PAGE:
Recap – Bumbershoot 2014
– by Shawn Conner
For a lot of people – okay, for a lot of middle-aged men (and some women) – the highlight of this year’s Bumbershoot was always going to The Replacements. One of a handful of reunion shows the band’s played since reconstituting in 2013, the Bumbershoot appearance was the first sighting of the infamous ’80s group in the region since its 1991 dissolution. In that time, myth has surpassed fact, the hardcore fans have grown out of their original flannel, and legions of newer converts, many of whom probably thought they would never get the chance to see the band live, have joined the fold. It’s likely the ‘Mats could have played one of their notoriously sloppy sets, the kind where they could barely bash their way through a complete song, and many of us would still have gone home happy.
Fortunately, it was better than that. Much better.
But before we get to the Replacements’ Sunday evening set, what of the rest of Bumbershoot?
This year’s edition of the three-day Seattle music, arts and comedy festival might have had one of the best lineups in recent years, depending on who you asked (i.e., not the bartender I spoke to who thought this year’s lineup “kind of sucked ass”). If you grew up listening to pre-Internet college radio, though, it was pure gold, with stalwarts like Negativland, Los Lobos, Dream Syndicate, and Afghan Whigs keeping the dream of the ’90s (and ’80s) alive. As an added bonus, the lineup included an all-star ensemble, including members of REM, who have banded together to celebrate the third record from influential ’70s power-pop band, Big Star.
Our Bumbershoot officially began on Saturday with the hugely entertaining set by New Orleans’ bounce queen Big Freedia. With all that booty-shaking going on, it seemed like a show better scheduled for a nightclub rather than an outdoor stage in the middle of the afternoon with families strolling by. However, Freedia somehow managed to make the whole thing seem like good clean, innocent fun, especially when a bunch of audience members were invited onstage to shake their moneymakers. And did Big Freedia’s dancers ever work hard!
Early evening saw a blistering mainstage set by Elvis Costello and the Imposters. In a purple jacket and powder-blue hat (or was it the other way around?), Costello kept the between-song banter to a minimum as he and the Imposters blasted through a greatest-hits-like package that included “I Can’t Stand Up (for Falling Down)”, “High Fidelity”, “Everyday I Write the Book”, “Watching the Detectives”, “Oliver’s Army”, “Alison”, “Clubland”, “(I Don’t Want to Go to) Chelsea”, “Radio Radio”, “(What’s So Funny ‘Bout) Peace Love and Understanding”, and “Pump it Up”. Phew! The beloved entertainer sprinkled only a few newer tracks into the set, including “Walk Us Uptown” off last year’s collaboration with The Roots, Wise Up Ghost. This might have been the best I’ve ever seen him, though others I talked to missed the more voluble, wide-ranging Elvis shows.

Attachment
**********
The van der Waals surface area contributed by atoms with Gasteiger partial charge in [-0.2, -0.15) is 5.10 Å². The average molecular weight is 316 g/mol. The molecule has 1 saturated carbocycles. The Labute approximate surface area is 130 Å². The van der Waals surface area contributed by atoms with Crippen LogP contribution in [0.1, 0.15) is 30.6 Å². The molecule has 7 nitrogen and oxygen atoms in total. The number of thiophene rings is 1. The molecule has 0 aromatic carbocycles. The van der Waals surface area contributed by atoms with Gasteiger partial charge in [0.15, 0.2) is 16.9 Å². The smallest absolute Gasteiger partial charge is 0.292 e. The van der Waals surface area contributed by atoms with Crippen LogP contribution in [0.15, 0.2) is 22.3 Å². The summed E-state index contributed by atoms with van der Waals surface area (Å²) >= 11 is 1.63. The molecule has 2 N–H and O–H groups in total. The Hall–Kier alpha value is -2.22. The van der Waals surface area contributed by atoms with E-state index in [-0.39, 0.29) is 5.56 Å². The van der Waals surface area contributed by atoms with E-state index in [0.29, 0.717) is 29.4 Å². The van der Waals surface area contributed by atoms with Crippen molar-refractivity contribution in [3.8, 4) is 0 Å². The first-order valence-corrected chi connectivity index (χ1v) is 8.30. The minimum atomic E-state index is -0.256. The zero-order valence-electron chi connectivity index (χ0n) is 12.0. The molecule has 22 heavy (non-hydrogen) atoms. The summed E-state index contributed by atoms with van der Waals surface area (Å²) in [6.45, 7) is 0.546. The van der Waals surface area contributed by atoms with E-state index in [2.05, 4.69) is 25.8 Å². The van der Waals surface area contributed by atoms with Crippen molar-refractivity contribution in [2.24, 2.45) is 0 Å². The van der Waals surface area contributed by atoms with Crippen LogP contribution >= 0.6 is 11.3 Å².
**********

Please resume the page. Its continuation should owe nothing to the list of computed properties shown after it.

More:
The last chord of Costello’s guitar hadn’t even sounded when we turned to leave the stadium and came face-to-face with a vision that was like something out of a dystopian YA novel – a wall of hip-hop fans ploughing towards the mainstage in the hopes to secure the best vantage points to see the night’s final mainstage act, the Wu-Tang Clan.
For this festival-goer, that was easily the clearest reminder that Bumbershoot caters to several niches, not just aging indie-rock fans. In fact, there was a ton of musical acts that had nothing to do with guitar-based rock (and lots of comedians and visual art exhibits as well). Bumbershoot 2014 included both experimental (Julianna Barwick, Negativland) and crowd-pleasing (First Class) electronic artists and up-and-coming (Greyskul) and established (J. Cole, L.A. rapper Schoolboy Q, who apparently was joined onstage by Macklemore for a track) hip-hop acts.
Our night didn’t end with an EDM act in the Pavilion, but with The Both onstage outdoors at Fisher Green, scene of Big Freedia’s bounce earlier in the day. The new band formed by singer/songwriters Aimee Mann and Ted Leo, The Both (working as a trio with drummer Matt Mayhall) peppered their set with expectedly amusing stage banter, dedicated the song “Bedtime Stories” to deceased musician Scott Miller (Game Theory, Loud Family) and ended with “Voices Carry”, the 1985 hit by Mann’s former band ‘Til Tuesday.